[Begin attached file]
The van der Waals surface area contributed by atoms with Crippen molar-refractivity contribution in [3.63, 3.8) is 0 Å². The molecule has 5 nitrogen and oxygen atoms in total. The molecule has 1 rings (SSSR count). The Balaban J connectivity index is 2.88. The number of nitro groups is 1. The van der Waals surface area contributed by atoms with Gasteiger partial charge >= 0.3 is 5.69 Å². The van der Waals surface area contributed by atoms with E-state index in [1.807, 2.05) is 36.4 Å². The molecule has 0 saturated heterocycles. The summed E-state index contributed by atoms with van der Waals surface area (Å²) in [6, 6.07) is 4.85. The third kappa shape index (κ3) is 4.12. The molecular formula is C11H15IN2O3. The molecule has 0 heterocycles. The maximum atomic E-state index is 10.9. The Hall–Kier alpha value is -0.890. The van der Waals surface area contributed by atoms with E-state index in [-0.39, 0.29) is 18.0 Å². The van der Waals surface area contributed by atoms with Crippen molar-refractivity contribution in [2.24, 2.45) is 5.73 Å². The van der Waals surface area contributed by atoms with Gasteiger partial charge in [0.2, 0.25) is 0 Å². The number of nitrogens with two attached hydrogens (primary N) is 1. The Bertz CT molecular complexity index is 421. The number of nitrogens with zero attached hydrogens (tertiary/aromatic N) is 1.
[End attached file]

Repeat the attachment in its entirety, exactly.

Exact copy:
The van der Waals surface area contributed by atoms with Crippen molar-refractivity contribution in [3.63, 3.8) is 0 Å². The molecule has 5 nitrogen and oxygen atoms in total. The molecule has 1 rings (SSSR count). The Balaban J connectivity index is 2.88. The number of nitro groups is 1. The van der Waals surface area contributed by atoms with Gasteiger partial charge >= 0.3 is 5.69 Å². The van der Waals surface area contributed by atoms with E-state index in [1.807, 2.05) is 36.4 Å². The molecule has 0 saturated heterocycles. The summed E-state index contributed by atoms with van der Waals surface area (Å²) in [6, 6.07) is 4.85. The third kappa shape index (κ3) is 4.12. The molecular formula is C11H15IN2O3. The molecule has 0 heterocycles. The maximum atomic E-state index is 10.9. The Hall–Kier alpha value is -0.890. The van der Waals surface area contributed by atoms with E-state index in [-0.39, 0.29) is 18.0 Å². The van der Waals surface area contributed by atoms with Crippen molar-refractivity contribution in [2.24, 2.45) is 5.73 Å². The van der Waals surface area contributed by atoms with Gasteiger partial charge in [0.2, 0.25) is 0 Å². The number of nitrogens with two attached hydrogens (primary N) is 1. The Bertz CT molecular complexity index is 421. The number of nitrogens with zero attached hydrogens (tertiary/aromatic N) is 1.